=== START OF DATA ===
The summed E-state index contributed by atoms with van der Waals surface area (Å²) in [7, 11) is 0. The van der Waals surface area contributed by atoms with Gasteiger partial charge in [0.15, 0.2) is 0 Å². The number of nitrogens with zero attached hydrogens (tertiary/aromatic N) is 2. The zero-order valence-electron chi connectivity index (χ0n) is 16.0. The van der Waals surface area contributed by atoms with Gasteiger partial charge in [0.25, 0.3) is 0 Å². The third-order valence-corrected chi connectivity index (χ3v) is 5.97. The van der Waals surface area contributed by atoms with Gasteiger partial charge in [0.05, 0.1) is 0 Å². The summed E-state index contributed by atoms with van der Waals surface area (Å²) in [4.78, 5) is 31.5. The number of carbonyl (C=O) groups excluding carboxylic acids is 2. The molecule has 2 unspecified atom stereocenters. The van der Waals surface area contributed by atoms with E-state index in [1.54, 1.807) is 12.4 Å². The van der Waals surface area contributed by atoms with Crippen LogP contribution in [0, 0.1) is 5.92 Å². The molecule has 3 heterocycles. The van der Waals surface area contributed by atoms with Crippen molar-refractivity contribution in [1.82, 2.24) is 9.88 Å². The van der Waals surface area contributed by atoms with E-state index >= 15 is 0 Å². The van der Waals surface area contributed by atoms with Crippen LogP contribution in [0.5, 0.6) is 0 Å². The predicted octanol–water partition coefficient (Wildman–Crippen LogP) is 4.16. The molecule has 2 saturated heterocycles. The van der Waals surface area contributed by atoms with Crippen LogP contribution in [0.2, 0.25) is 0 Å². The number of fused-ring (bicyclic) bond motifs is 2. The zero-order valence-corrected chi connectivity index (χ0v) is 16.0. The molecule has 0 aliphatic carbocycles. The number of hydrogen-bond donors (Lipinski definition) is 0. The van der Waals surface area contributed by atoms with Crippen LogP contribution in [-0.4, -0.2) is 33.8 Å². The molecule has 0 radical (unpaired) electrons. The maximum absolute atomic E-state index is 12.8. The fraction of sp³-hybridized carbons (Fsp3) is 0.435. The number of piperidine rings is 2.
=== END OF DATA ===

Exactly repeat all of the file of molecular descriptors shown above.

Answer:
The summed E-state index contributed by atoms with van der Waals surface area (Å²) in [7, 11) is 0. The van der Waals surface area contributed by atoms with Gasteiger partial charge in [0.15, 0.2) is 0 Å². The number of nitrogens with zero attached hydrogens (tertiary/aromatic N) is 2. The zero-order valence-electron chi connectivity index (χ0n) is 16.0. The van der Waals surface area contributed by atoms with Gasteiger partial charge in [0.25, 0.3) is 0 Å². The third-order valence-corrected chi connectivity index (χ3v) is 5.97. The van der Waals surface area contributed by atoms with Gasteiger partial charge in [0.05, 0.1) is 0 Å². The summed E-state index contributed by atoms with van der Waals surface area (Å²) in [4.78, 5) is 31.5. The number of carbonyl (C=O) groups excluding carboxylic acids is 2. The molecule has 2 unspecified atom stereocenters. The van der Waals surface area contributed by atoms with E-state index in [1.54, 1.807) is 12.4 Å². The van der Waals surface area contributed by atoms with Crippen LogP contribution in [0, 0.1) is 5.92 Å². The molecule has 3 heterocycles. The van der Waals surface area contributed by atoms with Crippen molar-refractivity contribution in [1.82, 2.24) is 9.88 Å². The van der Waals surface area contributed by atoms with E-state index >= 15 is 0 Å². The van der Waals surface area contributed by atoms with Crippen LogP contribution in [0.5, 0.6) is 0 Å². The predicted octanol–water partition coefficient (Wildman–Crippen LogP) is 4.16. The molecule has 2 saturated heterocycles. The van der Waals surface area contributed by atoms with Crippen LogP contribution in [0.2, 0.25) is 0 Å². The number of fused-ring (bicyclic) bond motifs is 2. The zero-order valence-corrected chi connectivity index (χ0v) is 16.0. The molecule has 0 aliphatic carbocycles. The number of hydrogen-bond donors (Lipinski definition) is 0. The van der Waals surface area contributed by atoms with Crippen LogP contribution in [-0.4, -0.2) is 33.8 Å². The molecule has 0 radical (unpaired) electrons. The maximum absolute atomic E-state index is 12.8. The fraction of sp³-hybridized carbons (Fsp3) is 0.435. The number of piperidine rings is 2.